Various Artists

Reggaeton Hitmakers 2000/2005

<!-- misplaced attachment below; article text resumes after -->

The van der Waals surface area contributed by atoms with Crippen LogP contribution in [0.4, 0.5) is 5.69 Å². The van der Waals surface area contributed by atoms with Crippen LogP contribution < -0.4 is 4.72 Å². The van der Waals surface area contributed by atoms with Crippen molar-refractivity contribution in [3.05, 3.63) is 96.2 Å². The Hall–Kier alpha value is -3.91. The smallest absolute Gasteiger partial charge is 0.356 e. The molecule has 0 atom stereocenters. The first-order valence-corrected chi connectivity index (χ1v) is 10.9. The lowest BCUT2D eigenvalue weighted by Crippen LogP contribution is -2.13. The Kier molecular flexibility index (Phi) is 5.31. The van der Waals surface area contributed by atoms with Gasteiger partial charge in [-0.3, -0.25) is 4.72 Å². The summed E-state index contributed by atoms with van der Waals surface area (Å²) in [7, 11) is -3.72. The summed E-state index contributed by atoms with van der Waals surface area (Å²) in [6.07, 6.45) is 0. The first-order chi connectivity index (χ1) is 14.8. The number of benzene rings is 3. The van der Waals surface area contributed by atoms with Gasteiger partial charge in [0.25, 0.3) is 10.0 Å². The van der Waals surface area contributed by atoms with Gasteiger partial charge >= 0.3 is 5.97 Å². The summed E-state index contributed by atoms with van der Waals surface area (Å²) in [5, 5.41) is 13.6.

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Released in early 2005, just as reggaeton was beginning to make major waves throughout urban America, Reggaeton Hitmakers 2000/2005 is a collection of previously released highlights from the VI Music catalog. There's a wealth of music here: two CDs and one DVD, featuring a grand total of 30 songs and 11 videos. There's also a wealth of reggaeton talent, with most of the style's major artists present: Don Omar, Daddy Yankee, Zion & Lennox, Wisin & Yandel, Tito & Hector, Glory, Tempo, Nicky Jam, Trebol Clan, Ranking Stone, and more. However, because these are back-catalog recordings, they don't include any of the crossover songs that hit in the wake of this collection's release. For instance, there's nothing from Daddy Yankee's Barrio Fino album (i.e., no "Gasolina" or "Lo Que Paso, Paso") and while there are a couple highlights from Don Omar's 2003 album, The Last Don, you won't find "Reggaeton Latino" here. Rather, you get what could be considered "early" reggaeton -- the original style, before it began assimilating itself into the fabric of the greater urban American style. That means the production here can sound a little rough around the edges and relatively lo-fi (none of the shiny, well-crafted production style associated with crossover kings Luny Tunes, for instance), and the subject matter is likewise rougher, not so much interested in girls, partying, and bling-blinging but rather "gangsta" motifs à la hardcore rap (even if you don't understand the Spanish here, you'll understand the relentless gunshot sounds!). The bulk of the music was previously released on VI series like Gargolas and Plagas, which are now quite difficult to obtain stateside. So in addition to serving as an all-star reggaeton compilation, Reggaeton Hitmakers provides another, perhaps more essential service: it rounds up a lot of otherwise hard to find reggaeton from the style's period of genesis, before it was popularized stateside and became widely available to those living north of Puerto Rico. As such, this collection has historical significance, showcasing the origins of the style that would become one of urban America's most fashionable imports in the wake of Daddy Yankee and Don Omar both crossing over in summer 2005.

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